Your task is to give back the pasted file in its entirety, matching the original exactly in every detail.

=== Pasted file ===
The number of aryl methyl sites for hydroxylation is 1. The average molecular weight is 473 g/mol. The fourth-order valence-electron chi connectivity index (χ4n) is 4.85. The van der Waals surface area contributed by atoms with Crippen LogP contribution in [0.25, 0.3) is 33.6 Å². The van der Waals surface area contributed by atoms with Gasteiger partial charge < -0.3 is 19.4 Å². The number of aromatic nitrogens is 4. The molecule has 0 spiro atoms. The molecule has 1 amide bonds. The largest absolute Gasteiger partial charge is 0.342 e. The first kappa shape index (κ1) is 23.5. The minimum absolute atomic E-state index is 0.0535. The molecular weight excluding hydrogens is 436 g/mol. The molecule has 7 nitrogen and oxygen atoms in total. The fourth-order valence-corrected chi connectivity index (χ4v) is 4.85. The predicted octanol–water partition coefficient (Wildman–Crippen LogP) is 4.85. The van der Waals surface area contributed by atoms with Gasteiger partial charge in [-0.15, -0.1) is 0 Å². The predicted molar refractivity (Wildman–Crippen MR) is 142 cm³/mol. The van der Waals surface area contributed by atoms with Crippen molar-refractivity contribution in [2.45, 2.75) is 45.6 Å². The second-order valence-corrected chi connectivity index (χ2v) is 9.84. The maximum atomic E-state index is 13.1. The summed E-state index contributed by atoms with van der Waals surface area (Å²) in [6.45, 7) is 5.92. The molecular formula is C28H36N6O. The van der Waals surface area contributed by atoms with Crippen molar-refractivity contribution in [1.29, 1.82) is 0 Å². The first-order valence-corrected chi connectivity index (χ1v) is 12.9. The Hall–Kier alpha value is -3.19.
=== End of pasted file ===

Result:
The number of aryl methyl sites for hydroxylation is 1. The average molecular weight is 473 g/mol. The fourth-order valence-electron chi connectivity index (χ4n) is 4.85. The van der Waals surface area contributed by atoms with Crippen LogP contribution in [0.25, 0.3) is 33.6 Å². The van der Waals surface area contributed by atoms with Gasteiger partial charge < -0.3 is 19.4 Å². The number of aromatic nitrogens is 4. The molecule has 0 spiro atoms. The molecule has 1 amide bonds. The largest absolute Gasteiger partial charge is 0.342 e. The first kappa shape index (κ1) is 23.5. The minimum absolute atomic E-state index is 0.0535. The molecular weight excluding hydrogens is 436 g/mol. The molecule has 7 nitrogen and oxygen atoms in total. The fourth-order valence-corrected chi connectivity index (χ4v) is 4.85. The predicted octanol–water partition coefficient (Wildman–Crippen LogP) is 4.85. The van der Waals surface area contributed by atoms with Gasteiger partial charge in [-0.15, -0.1) is 0 Å². The predicted molar refractivity (Wildman–Crippen MR) is 142 cm³/mol. The van der Waals surface area contributed by atoms with Crippen molar-refractivity contribution in [2.45, 2.75) is 45.6 Å². The second-order valence-corrected chi connectivity index (χ2v) is 9.84. The maximum atomic E-state index is 13.1. The summed E-state index contributed by atoms with van der Waals surface area (Å²) in [6.45, 7) is 5.92. The molecular formula is C28H36N6O. The van der Waals surface area contributed by atoms with Crippen molar-refractivity contribution in [1.29, 1.82) is 0 Å². The first-order valence-corrected chi connectivity index (χ1v) is 12.9. The Hall–Kier alpha value is -3.19.